Christopher Hitchens sat down with The Atlantic's Jeffrey Goldberg for a frank and fascinating conversation on his cancer and his religious beliefs.
"How am I? I'm dying," Hitchens said at the top of the video. "Everybody is, but...the process has accelerated on me. So I'm looking for ways to try to die more like you.
The writer, who is undergoing treatment for esophageal cancer, said "there are bad days and then there are worse days, and I'm never quite sure whether the exhaustion comes from the treatment or from the tumor itself."
Hitchens spoke in very stark terms about his mortality.
"I'm a realist, I'm objective," he said. "It's not a good cancer to get. The statistics are very depressing. Mine isn't just in my esophagus, either. It's gone to my lymph nodes. I would be a very lucky person to live another five years."
Goldberg and Hitchens then welcomed Hitchens' "dearest friend," author Martin Amis, as the conversation turned toward religion.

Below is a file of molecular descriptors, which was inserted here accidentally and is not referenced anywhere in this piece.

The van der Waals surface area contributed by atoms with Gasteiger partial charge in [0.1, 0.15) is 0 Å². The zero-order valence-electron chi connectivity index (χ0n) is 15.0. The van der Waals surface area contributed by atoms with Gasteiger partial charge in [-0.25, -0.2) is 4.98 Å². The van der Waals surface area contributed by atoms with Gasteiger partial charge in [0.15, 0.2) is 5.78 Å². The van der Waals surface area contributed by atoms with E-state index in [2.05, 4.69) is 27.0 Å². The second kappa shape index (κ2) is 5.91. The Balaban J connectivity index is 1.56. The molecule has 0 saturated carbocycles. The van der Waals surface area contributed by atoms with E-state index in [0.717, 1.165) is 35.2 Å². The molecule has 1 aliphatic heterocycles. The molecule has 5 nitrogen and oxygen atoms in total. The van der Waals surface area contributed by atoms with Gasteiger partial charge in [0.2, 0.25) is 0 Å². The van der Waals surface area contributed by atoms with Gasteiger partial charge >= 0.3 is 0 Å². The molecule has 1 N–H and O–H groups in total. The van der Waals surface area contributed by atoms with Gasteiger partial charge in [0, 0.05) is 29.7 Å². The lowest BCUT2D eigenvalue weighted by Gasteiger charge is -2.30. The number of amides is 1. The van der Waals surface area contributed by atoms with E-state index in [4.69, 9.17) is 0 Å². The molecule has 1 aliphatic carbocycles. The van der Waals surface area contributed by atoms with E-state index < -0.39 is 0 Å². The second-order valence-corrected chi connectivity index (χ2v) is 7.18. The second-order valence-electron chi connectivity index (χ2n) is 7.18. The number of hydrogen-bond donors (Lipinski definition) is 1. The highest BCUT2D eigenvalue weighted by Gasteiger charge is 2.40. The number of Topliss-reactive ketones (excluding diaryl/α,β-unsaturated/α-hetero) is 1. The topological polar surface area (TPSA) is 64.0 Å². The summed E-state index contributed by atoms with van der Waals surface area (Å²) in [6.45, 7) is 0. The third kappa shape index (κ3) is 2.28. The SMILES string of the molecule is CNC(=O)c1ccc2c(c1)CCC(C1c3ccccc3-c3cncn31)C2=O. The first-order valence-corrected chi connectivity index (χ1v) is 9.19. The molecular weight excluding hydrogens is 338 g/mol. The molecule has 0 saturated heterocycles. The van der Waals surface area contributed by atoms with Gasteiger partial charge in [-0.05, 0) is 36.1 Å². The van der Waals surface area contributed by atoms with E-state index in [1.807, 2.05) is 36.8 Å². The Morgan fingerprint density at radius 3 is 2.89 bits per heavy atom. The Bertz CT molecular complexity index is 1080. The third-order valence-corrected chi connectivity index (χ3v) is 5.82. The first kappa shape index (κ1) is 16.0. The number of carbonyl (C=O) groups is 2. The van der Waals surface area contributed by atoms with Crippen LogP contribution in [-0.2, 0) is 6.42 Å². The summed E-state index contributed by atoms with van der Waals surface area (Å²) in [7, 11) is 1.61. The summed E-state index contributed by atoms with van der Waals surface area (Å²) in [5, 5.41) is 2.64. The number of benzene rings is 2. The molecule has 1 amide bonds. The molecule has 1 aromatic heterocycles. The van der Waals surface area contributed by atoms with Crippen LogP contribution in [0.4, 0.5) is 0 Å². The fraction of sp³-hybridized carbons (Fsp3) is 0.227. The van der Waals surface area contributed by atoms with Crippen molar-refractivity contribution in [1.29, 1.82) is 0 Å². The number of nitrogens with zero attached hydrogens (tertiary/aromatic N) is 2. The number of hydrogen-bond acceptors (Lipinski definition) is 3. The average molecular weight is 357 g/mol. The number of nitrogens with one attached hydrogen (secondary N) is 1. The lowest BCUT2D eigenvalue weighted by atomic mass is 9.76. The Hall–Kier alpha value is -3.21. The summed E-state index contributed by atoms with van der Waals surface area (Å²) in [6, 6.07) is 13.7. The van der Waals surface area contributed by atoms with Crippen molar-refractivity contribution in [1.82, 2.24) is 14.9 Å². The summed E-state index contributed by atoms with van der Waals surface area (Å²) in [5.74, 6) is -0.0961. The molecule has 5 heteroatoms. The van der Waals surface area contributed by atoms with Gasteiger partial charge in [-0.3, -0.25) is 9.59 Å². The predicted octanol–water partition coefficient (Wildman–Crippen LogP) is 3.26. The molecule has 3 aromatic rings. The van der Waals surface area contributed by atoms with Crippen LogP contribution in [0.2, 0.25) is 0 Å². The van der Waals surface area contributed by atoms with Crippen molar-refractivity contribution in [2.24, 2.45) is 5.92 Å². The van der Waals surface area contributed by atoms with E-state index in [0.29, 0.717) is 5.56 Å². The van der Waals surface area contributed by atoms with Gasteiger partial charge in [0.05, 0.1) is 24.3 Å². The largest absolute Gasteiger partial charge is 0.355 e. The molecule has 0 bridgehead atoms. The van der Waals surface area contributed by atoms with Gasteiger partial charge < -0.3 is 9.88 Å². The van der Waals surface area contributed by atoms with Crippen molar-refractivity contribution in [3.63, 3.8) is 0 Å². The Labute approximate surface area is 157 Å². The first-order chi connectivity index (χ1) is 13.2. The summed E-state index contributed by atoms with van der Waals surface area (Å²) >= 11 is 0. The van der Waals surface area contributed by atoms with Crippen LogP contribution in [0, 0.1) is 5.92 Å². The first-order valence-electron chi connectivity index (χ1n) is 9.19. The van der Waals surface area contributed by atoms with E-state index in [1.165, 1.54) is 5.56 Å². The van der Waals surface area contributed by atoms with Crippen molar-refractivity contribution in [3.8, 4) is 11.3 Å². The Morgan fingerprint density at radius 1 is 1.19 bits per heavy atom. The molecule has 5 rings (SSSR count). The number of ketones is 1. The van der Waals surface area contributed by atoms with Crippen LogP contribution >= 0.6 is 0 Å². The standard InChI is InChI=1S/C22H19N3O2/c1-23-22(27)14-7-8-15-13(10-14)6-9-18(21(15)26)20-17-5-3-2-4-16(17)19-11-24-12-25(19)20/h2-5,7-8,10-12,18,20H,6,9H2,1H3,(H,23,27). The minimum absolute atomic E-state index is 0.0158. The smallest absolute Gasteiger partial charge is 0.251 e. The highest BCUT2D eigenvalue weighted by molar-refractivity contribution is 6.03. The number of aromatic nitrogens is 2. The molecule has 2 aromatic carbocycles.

Hitchens, an outspoken atheist, said he will never become religious despite his looming mortality. If any such conversion is ever attributed to him, he said, it would be either a lie propagated by the religious community or an effect of the cancer and treatment that made him no longer himself.
"The entity making such a remark might be a raving, terrified person whose cancer has spread to the brain. I can't guarantee that such an entity wouldn't make such a ridiculous remark, but no one recognizable as myself would ever make such a remark," he said.